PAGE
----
Federal Reserve Chairman Ben Bernanke's approach to stopping the financial crisis by printing money is wrong, as the private sector is still unable to pay its debts, Richard Duncan, the author of 'The Dollar Crisis: Causes, Consequences, Cures' wrote Friday.
“Bernanke believes in the Monetary Theory of the Great Depression, which holds that the Federal Reserve could have prevented the Great Depression by stopping the US money supply from contracting during the early 1930s,” Duncan wrote on his Web site.
“The Monetary Theory of the Great Depression is incorrect, however. Consequently, the Fed’s Quantitative Easing policy is more likely to exacerbate than resolve the global crisis,” Duncan argued in an article.
“The Great Depression was caused by the inability of the private sector to repay the debt it incurred during the Roaring Twenties, just as the economic crisis that began in 2008 was caused by the inability of the private sector to repay the debt it incurred between 1995 and 2008,” he said.
Printing money and trying to prevent a contraction of the money supply does not change the fact that the private sector cannot repay its debts, said Duncan, who believes when an economic upturn begins it follows a path that eventually leads to excessive investment gluts and falling product prices, while overly inflated asset prices become unaffordable and begin to fall.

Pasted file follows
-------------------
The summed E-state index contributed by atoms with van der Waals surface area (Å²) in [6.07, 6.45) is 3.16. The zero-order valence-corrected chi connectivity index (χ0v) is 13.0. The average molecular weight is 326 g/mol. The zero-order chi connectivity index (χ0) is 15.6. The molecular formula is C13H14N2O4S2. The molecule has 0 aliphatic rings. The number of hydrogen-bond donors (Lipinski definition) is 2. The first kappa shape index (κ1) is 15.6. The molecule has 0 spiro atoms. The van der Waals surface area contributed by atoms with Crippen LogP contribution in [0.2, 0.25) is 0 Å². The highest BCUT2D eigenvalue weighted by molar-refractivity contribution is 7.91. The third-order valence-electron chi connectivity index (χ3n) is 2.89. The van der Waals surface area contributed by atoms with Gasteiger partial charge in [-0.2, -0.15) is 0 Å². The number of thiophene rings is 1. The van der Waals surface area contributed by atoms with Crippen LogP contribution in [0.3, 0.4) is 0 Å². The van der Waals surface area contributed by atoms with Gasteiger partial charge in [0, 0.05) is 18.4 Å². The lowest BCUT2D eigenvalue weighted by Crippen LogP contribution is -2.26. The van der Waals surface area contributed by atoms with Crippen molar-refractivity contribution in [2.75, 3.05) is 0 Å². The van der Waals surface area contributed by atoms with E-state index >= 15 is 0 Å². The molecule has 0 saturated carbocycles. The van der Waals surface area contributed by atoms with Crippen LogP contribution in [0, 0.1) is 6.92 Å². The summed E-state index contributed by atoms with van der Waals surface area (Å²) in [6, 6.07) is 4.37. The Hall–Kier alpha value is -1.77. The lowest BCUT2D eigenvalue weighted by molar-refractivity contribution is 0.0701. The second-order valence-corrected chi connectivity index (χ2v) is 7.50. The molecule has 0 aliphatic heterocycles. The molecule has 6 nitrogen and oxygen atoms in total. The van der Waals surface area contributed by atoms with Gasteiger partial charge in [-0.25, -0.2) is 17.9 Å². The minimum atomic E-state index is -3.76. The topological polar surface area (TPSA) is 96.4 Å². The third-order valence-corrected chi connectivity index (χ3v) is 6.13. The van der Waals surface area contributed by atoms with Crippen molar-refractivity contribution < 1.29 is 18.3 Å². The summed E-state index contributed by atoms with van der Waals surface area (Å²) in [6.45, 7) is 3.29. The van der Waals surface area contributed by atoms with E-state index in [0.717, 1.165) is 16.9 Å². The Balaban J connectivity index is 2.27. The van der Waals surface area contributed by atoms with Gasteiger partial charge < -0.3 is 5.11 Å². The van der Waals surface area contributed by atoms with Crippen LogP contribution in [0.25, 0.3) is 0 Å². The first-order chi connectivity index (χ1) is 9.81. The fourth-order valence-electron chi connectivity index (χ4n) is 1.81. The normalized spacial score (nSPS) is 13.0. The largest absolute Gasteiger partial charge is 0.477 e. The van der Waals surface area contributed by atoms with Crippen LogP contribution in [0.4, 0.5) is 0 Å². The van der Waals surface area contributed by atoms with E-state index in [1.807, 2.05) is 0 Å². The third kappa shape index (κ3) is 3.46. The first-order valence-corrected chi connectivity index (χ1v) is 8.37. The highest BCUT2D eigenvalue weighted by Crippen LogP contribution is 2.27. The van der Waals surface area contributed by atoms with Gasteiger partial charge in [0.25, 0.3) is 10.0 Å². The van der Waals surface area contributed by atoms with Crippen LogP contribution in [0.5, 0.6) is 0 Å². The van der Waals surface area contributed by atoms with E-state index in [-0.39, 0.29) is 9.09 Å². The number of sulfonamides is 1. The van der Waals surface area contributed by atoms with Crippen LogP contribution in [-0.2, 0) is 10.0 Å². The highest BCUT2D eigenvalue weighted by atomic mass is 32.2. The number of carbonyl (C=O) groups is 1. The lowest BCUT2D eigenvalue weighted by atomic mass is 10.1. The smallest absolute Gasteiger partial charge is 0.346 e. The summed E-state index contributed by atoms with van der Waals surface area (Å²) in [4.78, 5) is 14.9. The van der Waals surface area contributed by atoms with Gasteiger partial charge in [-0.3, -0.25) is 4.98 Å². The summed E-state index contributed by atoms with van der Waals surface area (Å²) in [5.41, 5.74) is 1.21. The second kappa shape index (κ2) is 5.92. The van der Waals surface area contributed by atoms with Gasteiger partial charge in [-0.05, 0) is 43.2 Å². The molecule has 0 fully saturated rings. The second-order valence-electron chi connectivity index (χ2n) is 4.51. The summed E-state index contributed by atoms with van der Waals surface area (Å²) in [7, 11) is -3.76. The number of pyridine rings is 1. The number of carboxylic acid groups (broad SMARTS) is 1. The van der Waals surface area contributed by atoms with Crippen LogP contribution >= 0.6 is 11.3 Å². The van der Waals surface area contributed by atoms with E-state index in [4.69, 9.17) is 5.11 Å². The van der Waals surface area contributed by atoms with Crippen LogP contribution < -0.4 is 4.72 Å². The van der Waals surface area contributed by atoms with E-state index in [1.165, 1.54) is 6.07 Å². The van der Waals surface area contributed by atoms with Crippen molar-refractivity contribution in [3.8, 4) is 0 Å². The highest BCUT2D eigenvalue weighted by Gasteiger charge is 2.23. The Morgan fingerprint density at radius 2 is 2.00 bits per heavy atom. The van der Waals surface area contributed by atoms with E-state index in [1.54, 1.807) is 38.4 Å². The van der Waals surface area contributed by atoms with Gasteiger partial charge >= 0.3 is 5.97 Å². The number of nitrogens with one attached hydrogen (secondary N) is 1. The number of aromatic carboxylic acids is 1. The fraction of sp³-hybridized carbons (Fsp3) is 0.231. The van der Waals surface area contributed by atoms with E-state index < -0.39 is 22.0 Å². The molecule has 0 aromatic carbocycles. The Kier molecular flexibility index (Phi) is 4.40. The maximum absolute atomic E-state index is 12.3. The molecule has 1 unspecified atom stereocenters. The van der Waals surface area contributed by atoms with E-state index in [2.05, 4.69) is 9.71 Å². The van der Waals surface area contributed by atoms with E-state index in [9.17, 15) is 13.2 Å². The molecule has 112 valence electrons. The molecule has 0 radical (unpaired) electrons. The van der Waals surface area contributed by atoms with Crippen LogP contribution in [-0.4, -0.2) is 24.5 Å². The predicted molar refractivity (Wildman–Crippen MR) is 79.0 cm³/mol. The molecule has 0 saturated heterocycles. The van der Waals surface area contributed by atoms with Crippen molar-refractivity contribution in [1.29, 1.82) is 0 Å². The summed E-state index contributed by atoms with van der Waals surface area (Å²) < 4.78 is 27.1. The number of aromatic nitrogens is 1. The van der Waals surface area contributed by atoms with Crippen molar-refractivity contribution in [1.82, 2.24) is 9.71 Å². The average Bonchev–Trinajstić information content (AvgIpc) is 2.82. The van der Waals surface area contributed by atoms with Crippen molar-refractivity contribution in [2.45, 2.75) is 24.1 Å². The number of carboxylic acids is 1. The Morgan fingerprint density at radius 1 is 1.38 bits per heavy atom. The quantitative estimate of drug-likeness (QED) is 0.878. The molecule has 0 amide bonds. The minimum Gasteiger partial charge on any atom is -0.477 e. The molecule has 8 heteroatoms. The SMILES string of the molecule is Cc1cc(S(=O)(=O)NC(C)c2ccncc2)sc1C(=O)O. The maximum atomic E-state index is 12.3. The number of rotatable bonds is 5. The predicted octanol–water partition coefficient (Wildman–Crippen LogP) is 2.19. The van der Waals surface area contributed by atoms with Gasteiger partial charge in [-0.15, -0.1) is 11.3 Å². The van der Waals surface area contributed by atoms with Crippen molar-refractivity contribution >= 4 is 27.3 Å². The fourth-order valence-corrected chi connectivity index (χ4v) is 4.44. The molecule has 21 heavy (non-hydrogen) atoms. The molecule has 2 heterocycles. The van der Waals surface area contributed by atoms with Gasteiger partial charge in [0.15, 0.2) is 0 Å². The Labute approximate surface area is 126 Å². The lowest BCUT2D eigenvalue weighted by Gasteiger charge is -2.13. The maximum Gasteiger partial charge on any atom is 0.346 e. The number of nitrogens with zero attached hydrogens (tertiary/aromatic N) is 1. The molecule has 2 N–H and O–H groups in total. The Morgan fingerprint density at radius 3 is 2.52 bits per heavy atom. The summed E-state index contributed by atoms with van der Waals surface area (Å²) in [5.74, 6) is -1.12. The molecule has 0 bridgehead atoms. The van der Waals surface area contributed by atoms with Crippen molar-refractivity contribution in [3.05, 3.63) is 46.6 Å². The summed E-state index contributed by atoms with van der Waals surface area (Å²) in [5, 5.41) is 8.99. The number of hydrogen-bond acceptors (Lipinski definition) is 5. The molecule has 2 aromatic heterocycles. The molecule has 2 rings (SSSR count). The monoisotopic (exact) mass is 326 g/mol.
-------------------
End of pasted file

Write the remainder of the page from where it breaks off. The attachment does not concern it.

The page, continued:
“Falling product prices and falling asset prices lead to business distress and insolvencies; and business failures lead to bank failures and, hence, to the destruction of deposits. Credit contracts and the economy enters recession,” he explained.
To prevent a contraction in credit, the Fed must implement measures that "turn bad loans into good loans" by stopping the private sector from defaulting on its debt, which is what it is hoping to achieve through quantitative easing, according to Duncan.
The quantitative easing stimulants only have effect so long as the printing press continues to run, he warned. "When the Fed stops creating money and buying assets, asset prices will fall, wealth will evaporate, spending will slow and the economy will slide back into recession. It is only necessary to consider the events of 2010 to see that this is true.”
“The US economy has become dependent on the stimulus provided by paper money creation. Stock prices, bond yields, retail sales and employment now all move up and down in line with the Fed’s program of liquidity injections," he wrote.
"When governments create money, there are undesirable side effects, however. First, in addition to causing asset price inflation, printing money causes food price inflation as well, putting at risk the very lives of many of the two billion people on this planet who live on less than $2 per day."
"Second, it contributes to the deindustrialization of the United States as it shifts economic activity from healthy manufacturing and production to services and consumption paid for with capital gains on unsustainably inflated asset prices. Third, it rewards the banking industry for activities that fundamentally damage the health of the economy," Duncan wrote.
“Driving economic growth by paper money creation is not sustainable and will end very badly sooner or later – unless there is a complete policy rethink about how government spending and money creation can be used to restructure the US economy and restore its viability,” he added.